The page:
British English, American English, a mix of both?
I’m pretty good at spelling. Of course there are easy words I make mistakes with due to years of misspelling them and not noticing or being corrected. One that springs to mind is the word “congratulations”. I finally realized/realised I had been spelling it incorrectly for two decades at a teaching workshop I gave in Japan about 15 years ago. As part of a demo activity, I wrote “congragulations” on the white board in big letters. It took several teachers to convince me it was misspelled / misspelt. A few years ago. a student in Abu Dhabi was kind enough to point out it was “separate” and not “seperate”. I’m sure the best of us also have words that cause them problems.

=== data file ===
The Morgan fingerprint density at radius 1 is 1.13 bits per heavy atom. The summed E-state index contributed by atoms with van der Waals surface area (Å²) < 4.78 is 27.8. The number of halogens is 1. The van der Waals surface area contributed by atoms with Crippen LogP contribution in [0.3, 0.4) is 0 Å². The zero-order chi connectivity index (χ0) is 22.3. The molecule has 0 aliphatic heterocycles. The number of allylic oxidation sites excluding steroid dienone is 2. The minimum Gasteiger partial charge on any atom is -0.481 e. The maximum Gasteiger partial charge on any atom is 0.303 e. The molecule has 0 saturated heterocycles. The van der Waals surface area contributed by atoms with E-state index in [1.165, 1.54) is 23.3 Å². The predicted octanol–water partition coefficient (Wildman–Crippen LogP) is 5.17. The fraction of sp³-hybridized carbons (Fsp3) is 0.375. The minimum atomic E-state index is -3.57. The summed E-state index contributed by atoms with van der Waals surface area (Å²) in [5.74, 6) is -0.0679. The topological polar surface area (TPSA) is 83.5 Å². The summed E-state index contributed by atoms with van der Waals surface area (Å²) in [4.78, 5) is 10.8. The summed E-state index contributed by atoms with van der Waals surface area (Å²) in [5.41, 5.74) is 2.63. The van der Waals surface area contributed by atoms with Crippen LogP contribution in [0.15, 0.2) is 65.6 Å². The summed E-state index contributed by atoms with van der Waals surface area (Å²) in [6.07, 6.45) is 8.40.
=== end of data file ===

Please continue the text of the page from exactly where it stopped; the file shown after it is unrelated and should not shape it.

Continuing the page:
Spelling became a bigger issue for me when I started my BreakingNewsEnglish site. I had two problems:
1. I had spent the previous 10 years working largely with U..S textbooks, American teachers and looking at websites full of American English. I suddenly became aware of the fact that I could not say with 100% conviction whether “realized” or “realised” was British or American English. I bet there’s even a Latin name for the confusion. I haven’t forgotten that “theatre”, “colour”, “catalogue”, “programme”, “spilt” and “encyclopaedia” are British while “theater”, “color”, “catalog”, “programme”, “spilled” and “encyclopedia” are American.
2. Which version should I include on my news website? Some visitors have told me they cannot use my materials because of the British spelling, and then the American spelling when I changed it… I have also tried giving both variants.
My thinking at the moment is that I don’t think it makes an awful lot of difference on my website. It’s used all over the world by students who are exposed to both British and American English. I’m sure many will not agree with this.
What do you think?